- May 85: 56 people die in a terrace fire during a Bradford City-Lincoln City match in Bradford, England
- May 85: 39 people are killed when a separation wall collapses at a Liverpool-Juventus European Champions Cup final at Heysel Stadium in Brussels
- March 88: 93 people die in a stampede after fleeing a hailstorm at the national stadium in Kathmandu, Nepal
- Apr 89: 96 people are crushed to death at a Liverpool-Nottingham Forest cup match in Sheffield
- Jan 91: At least 40 people die in a stampede after riots at a friendly match in Orkney, South Africa
- Oct 96: About 80 people are killed in a stampede before a Guatemala-Costa Rica World Cup qualifying match in Guatemala City
- Apr 01: More than 40 people killed in a crush at the overcrowded Ellis Park stadium in Johannesburg, South Africa
Witnesses said the atmosphere had been tense throughout the match - since an al-Ahly fan raised a banner insulting supporters of the home team.
As the match ended, their fans flooded onto the pitch attacking Ahly players and fans.
A small group of riot police tried to protect the players, but were overwhelmed.
Part of the stadium was set on fire.'Rage in their eyes'
Officials say most of the deaths were caused by concussions, deep cuts to the heads and suffocation from the stampede.
"This is not football. This is a war and people are dying in front of us," al-Ahly player Mohamed Abo Treika said.
Hani Seddik, who played for al-Ahly as a teenager, told the BBC: "I don't think this is about football. These trouble-makers were not football fans."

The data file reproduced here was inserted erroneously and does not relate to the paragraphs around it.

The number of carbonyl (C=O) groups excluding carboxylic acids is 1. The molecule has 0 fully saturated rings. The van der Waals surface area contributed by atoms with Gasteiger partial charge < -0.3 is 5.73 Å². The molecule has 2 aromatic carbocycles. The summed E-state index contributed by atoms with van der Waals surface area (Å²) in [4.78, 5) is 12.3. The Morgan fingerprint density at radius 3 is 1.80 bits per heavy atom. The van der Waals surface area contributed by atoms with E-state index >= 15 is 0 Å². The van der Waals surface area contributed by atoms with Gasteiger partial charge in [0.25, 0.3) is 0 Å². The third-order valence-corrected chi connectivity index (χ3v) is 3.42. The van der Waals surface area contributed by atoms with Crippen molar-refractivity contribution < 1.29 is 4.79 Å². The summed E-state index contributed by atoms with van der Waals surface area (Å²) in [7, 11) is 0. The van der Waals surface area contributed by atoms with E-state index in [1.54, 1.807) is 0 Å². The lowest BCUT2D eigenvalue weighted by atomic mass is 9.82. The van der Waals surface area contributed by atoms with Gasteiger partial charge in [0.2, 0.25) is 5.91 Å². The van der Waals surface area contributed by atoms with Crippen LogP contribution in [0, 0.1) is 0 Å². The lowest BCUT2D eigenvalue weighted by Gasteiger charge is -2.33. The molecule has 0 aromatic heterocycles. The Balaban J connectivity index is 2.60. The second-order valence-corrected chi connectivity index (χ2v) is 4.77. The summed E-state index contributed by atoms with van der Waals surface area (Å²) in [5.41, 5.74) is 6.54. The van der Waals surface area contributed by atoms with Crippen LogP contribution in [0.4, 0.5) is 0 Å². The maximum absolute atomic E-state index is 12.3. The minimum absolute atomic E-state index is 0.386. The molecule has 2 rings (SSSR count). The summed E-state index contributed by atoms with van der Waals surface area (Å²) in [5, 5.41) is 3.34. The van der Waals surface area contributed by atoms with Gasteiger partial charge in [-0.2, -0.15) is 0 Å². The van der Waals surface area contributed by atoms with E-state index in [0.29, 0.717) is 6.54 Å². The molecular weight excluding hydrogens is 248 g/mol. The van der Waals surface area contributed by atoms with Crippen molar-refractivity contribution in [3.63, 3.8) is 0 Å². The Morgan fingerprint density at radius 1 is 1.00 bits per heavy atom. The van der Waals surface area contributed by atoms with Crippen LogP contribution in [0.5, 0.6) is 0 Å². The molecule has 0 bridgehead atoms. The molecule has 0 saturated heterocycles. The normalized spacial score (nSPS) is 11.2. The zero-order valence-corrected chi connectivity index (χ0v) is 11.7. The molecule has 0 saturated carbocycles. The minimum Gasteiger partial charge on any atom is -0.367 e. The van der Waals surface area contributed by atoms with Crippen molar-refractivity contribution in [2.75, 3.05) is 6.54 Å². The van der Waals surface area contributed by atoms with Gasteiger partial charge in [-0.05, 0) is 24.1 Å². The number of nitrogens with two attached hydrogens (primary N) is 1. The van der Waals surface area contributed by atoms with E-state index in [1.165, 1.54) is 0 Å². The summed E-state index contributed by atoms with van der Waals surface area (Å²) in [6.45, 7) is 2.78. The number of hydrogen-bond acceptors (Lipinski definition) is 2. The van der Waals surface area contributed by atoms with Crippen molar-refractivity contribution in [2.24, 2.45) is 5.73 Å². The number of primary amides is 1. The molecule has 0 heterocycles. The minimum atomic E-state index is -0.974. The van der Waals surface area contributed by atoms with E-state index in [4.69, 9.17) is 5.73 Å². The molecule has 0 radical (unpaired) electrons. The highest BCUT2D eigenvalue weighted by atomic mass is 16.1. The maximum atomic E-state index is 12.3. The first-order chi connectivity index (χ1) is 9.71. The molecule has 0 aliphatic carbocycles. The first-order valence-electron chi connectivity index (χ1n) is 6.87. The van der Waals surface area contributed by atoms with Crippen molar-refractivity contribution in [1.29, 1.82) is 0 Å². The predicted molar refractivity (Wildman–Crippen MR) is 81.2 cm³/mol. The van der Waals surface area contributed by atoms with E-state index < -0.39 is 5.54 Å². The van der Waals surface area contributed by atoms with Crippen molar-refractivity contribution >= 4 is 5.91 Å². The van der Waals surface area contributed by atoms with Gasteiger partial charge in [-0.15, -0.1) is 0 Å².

"How were they allowed to carry knives into the ground? To me, this is the actions of people who do not want the country to be stable and want to put off tourists from coming here," said Mr Seddik, who was watching the match on TV in Cairo.
One al-Ahly fan in Cairo told the BBC that a large march from al-Ahly club to the Interior Ministry is being planned for tomorrow.
"People are angry at the regime more than anything else... People are really angry, you could see the rage in their eyes," Mohammed Abdel Hamid said.
Meanwhile, the Muslim Brotherhood - which has emerged as Egypt's biggest party in recent elections - blamed supporters of ousted President Hosni Mubarak for the violence.
"The events in Port Said are planned and are a message from the remnants of the former regime," Muslim Brotherhood lawmaker Essam al-Erian said.
He went on by saying that the army and police wanted to silence critics demanding an end to state of emergency in the country.
In Cairo, another match was halted by the referee after news of the Port Said violence. It prompted fans to set parts of the stadium on fire.
All premier-league matches have been cancelled and the newly-elected Egyptian parliament is to hold an emergency session on Thursday.
Fifa President Sepp Blatter issued a statement, expressing his shock over the incident.
"This is a black day for football. Such a catastrophic situation is unimaginable and should not happen," he said.